here is the code and it works as it's supposed to:

```
(let ((previous nil))
(defun vector-int (&optional arg i n (v (if (< n 5) :float :int)))
(cond ((and (pointerp arg) i n)
(unless (equal v (car previous))
(setf previous (cons v (v (if (< n 5) :float :int))))
(mem-aref (mem-aref (%vector-int-to-c-array arg) :pointer i) (cdr previous) n))
(t nil))))
```

The %vector-int-to-c-array function doesn't really matter but to run this(from the code above):

```
(mem-aref (mem-aref (%vector-int-to-c-array arg) :pointer i) :int n)
```

it takes .5 seconds for a million runs. If i run the `vector-int`

function it takes .68 seconds without the `(v (if (< n 5) :float :int))`

param and the "unless" s expression.
But as is above it takes 1.5 seconds for 1 million runs. I need n though to be :float if n is less than 5 or :int if n is 5 or greater. Can anyone help me speed this code up to no more than .68 seconds for 1 million runs. the only caveats are I need to keep the cond statement..because i whittled this code down to present here and I have other conditionals to add after this part is accelerated and when i run the `vector-int`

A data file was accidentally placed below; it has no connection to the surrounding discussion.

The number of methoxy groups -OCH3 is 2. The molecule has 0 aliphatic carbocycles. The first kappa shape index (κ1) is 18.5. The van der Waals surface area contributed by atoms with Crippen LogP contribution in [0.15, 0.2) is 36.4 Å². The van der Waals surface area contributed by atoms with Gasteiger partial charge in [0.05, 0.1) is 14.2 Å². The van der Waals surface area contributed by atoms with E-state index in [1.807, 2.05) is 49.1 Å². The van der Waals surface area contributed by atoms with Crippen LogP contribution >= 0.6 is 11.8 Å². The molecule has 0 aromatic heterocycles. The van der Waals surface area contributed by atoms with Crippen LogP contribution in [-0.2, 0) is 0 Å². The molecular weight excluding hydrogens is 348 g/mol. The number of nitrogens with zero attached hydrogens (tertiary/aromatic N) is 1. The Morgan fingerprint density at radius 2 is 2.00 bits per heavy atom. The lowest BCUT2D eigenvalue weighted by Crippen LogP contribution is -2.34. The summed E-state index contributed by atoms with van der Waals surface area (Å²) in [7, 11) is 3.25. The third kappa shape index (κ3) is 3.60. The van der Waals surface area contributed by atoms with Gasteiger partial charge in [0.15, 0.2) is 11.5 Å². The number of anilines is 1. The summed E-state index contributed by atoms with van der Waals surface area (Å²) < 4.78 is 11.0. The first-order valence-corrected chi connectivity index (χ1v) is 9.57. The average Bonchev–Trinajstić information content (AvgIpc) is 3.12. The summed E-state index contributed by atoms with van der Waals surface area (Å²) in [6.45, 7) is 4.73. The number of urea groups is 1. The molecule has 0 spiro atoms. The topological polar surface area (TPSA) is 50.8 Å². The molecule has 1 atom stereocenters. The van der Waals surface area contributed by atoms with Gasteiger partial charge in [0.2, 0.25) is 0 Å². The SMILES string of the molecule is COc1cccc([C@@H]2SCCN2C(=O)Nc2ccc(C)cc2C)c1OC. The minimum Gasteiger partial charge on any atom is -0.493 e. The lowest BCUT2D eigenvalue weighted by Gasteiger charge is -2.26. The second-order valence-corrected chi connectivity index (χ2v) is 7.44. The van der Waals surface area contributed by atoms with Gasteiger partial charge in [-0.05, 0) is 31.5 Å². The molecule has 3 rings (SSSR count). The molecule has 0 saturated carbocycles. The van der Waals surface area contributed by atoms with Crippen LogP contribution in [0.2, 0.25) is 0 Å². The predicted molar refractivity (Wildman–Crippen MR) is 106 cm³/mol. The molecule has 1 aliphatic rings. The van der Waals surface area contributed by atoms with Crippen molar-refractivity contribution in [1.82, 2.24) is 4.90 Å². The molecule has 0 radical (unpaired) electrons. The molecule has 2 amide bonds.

again i have to be able to change n and have the updated n be automatically calculated.

`(cons v (v (if (< n 5) :float :int)))`

in the`setf`

form supposed to be`(cons v previous)`

? I can't tell what the structure of`previous`

is. – jbm Apr 24 '14 at 22:25`(if (< n 5) :float :int))`

thats the value the function will run I just need n to be :int if the input is 4 or less and :float above...the :int or :float isn't defined by user but derived by the value of n, but...cffi:mem-aref seems to demand I do it this way...seems the pointer I'm dereferencing which contains :int and :float numbers can only output one or the other to mem-aref...so I have to find a work around – user3517736 Apr 25 '14 at 11:19`(equal v (car previous))`

with`(eq v (car previous))`

. On a quick test in SBCL, using`eq`

cut the CPU cycles for that test by 25%-40%. However, both are so fast that it may not make a practical difference either way. – jbm Apr 27 '14 at 4:06`optimize`

declaration. I tried it briefly on your code and it didn't seem to make a difference, but the effect could be different for your implementation, platform, etc. – jbm Apr 27 '14 at 4:24